EXAMPLE: Sony’s Alpha Universe is a content platform dedicated to photography professionals. While its purpose is to drive product sales for Sony’s Alpha line of cameras, the content focuses not on Sony products but on providing information the audience will find educational and helpful. After starting as a blog, the brand diversified its content into a podcast and a training program.
And from the looks of Here, Away’s impeccably cool, new digital magazine, it's not kidding around. A curated selection of hip photography and the occasional illustration invites readers to explore everything the site has to offer, with striking typographical choices drawing attention directly to the headlines (each appearing in a distinct yet complementary font).
With more of a journalistic bent (Editor Kenny MacIver was the former Editor of Information Age), and barely a mention of Fujitsu, I-CIO is a great example of what content marketing should be. I-CIO even has its own dedicated social media handles for Twitter, LinkedIn, and YouTube – though for those who are interested in learning more about the company behind the publication, I-CIO's About Us page includes a map so people can access the Fujitsu site in their country.
Whether you’re building a business case to launch a content marketing program or improving your existing one, it’s important that you and your stakeholders align on what, exactly, content marketing is – and what value it can provide your brand and target audience. We put together this resource to help you do exactly that. Here, you’ll find the definition of content marketing and other frequently asked questions. You’ll also find examples from top brands, as well as statistics to articulate the ROI it can have on your business.
Add value. That’s the secret. It’s not really a secret at all. We've already talked about it throughout this piece. Although when you look at some of the marketing companies engage in you wonder if they’re purposely avoiding the obvious. We skip advertising when it provides little to no value. If you want to learn about advertising that doesn’t get skipped, find a skateboarder and ask him if you can watch him look through a skateboard magazine. You’ll see that he spends as much time looking at the ads as he does looking at the articles and photos. Or check out The Berrics website. Much of the content is advertisements, but skaters don’t skip these videos, they watch them just like they watch the other videos, because they’re getting the value they want--good skating. As a skater I’d like to say skateboard companies pioneered content marketing decades ago, but I know they were only doing what came naturally, and selling more product was secondary to the fun of creating videos and magazines. If you want to hire someone onto your marketing team who understands content marketing intuitively, hiring a skateboarder might not be a bad step.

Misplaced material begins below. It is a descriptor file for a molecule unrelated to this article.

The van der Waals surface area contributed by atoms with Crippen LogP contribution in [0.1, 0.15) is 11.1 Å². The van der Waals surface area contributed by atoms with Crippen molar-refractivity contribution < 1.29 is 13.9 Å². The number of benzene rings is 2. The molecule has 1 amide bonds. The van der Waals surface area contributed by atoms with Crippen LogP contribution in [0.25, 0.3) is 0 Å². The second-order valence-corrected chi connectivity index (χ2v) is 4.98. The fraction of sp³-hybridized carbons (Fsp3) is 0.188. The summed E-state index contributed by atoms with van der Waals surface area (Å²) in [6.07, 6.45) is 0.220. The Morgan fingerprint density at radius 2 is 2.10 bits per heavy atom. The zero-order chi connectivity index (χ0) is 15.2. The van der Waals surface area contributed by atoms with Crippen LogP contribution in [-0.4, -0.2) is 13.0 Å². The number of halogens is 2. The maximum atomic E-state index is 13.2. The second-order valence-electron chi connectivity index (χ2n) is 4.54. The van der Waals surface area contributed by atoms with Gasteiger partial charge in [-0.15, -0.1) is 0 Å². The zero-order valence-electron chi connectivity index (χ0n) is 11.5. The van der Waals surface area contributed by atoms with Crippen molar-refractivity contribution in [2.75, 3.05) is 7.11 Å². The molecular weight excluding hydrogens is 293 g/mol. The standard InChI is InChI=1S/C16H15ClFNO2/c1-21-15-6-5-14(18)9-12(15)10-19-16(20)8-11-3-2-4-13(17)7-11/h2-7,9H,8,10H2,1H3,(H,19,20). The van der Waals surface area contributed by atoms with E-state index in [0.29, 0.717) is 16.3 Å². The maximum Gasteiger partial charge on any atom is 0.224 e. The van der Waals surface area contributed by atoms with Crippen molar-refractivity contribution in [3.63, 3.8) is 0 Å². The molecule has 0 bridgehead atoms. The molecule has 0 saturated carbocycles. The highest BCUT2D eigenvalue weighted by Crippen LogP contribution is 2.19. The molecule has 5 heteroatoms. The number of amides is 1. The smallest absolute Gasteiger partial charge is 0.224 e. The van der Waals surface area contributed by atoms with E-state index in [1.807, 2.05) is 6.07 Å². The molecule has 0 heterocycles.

Take advantage of the availability of off-site content platforms. As my colleague, Sam Mallikarjunan, writes in “Why Medium Works,” it can take up to six months of consistent publishing on your company’s blog before it gains significant traction. (And we’re not discouraging that -- stick with it, and find ways to supplement those efforts.) But off-site content diversifies your audience by engaging readers who might not have otherwise found your website.
Some of the brands covered here are newcomers to the market, while others are household names that have been around for more than a century. However, they all have one thing in common: they recognize the value of creating great content to engage their audience and generate new leads. Get inspired by their examples and use their success to fuel your own content marketing efforts.
“It put content marketing, as a program, on the map for USAA, where it had never been before,” says Mollie Walker, Lead Marketing Manager and Content Strategy Lead, USAA. “Over time, we hope to show that the more we grow our content marketing as a program and discipline, the more we can save on the awareness media that we have to purchase. We’re filling that gap and telling a story in between awareness and buying stages.”
This same phenomenon was found in other countries, such as the UK and even in research in smaller countries such as Belgium, in which there was an apparent link with the fact marketers said to be ready to break out of the cycle of short-terminism. As mentioned, content marketing – indeed – is not about short-terminism and thus cannot be defined in a pure campaign perspective if correctly used.